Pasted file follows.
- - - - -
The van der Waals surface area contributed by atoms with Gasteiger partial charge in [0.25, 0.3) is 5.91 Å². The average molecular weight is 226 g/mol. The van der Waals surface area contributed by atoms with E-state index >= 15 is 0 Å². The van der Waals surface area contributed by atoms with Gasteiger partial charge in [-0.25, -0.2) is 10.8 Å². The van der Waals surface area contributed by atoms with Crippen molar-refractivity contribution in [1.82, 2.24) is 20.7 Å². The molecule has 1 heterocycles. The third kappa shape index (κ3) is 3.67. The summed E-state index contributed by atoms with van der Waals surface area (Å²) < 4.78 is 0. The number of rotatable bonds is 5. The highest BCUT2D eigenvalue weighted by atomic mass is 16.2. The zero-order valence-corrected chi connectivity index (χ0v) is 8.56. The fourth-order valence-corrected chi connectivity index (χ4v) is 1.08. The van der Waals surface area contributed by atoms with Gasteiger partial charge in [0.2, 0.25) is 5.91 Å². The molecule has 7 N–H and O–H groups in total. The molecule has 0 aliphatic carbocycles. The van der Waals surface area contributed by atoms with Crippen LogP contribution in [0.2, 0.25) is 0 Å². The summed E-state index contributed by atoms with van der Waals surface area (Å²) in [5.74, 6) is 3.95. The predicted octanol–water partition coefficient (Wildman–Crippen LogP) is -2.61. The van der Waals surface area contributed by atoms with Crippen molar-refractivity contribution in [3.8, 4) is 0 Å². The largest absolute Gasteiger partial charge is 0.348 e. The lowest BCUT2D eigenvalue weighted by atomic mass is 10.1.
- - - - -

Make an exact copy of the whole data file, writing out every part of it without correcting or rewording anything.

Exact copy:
The van der Waals surface area contributed by atoms with Gasteiger partial charge in [0.25, 0.3) is 5.91 Å². The average molecular weight is 226 g/mol. The van der Waals surface area contributed by atoms with E-state index >= 15 is 0 Å². The van der Waals surface area contributed by atoms with Gasteiger partial charge in [-0.25, -0.2) is 10.8 Å². The van der Waals surface area contributed by atoms with Crippen molar-refractivity contribution in [1.82, 2.24) is 20.7 Å². The molecule has 1 heterocycles. The third kappa shape index (κ3) is 3.67. The summed E-state index contributed by atoms with van der Waals surface area (Å²) < 4.78 is 0. The number of rotatable bonds is 5. The highest BCUT2D eigenvalue weighted by atomic mass is 16.2. The zero-order valence-corrected chi connectivity index (χ0v) is 8.56. The fourth-order valence-corrected chi connectivity index (χ4v) is 1.08. The van der Waals surface area contributed by atoms with Gasteiger partial charge in [0.2, 0.25) is 5.91 Å². The molecule has 7 N–H and O–H groups in total. The molecule has 0 aliphatic carbocycles. The van der Waals surface area contributed by atoms with Crippen LogP contribution in [0.2, 0.25) is 0 Å². The summed E-state index contributed by atoms with van der Waals surface area (Å²) in [5.74, 6) is 3.95. The predicted octanol–water partition coefficient (Wildman–Crippen LogP) is -2.61. The van der Waals surface area contributed by atoms with Crippen molar-refractivity contribution in [3.8, 4) is 0 Å². The largest absolute Gasteiger partial charge is 0.348 e. The lowest BCUT2D eigenvalue weighted by atomic mass is 10.1.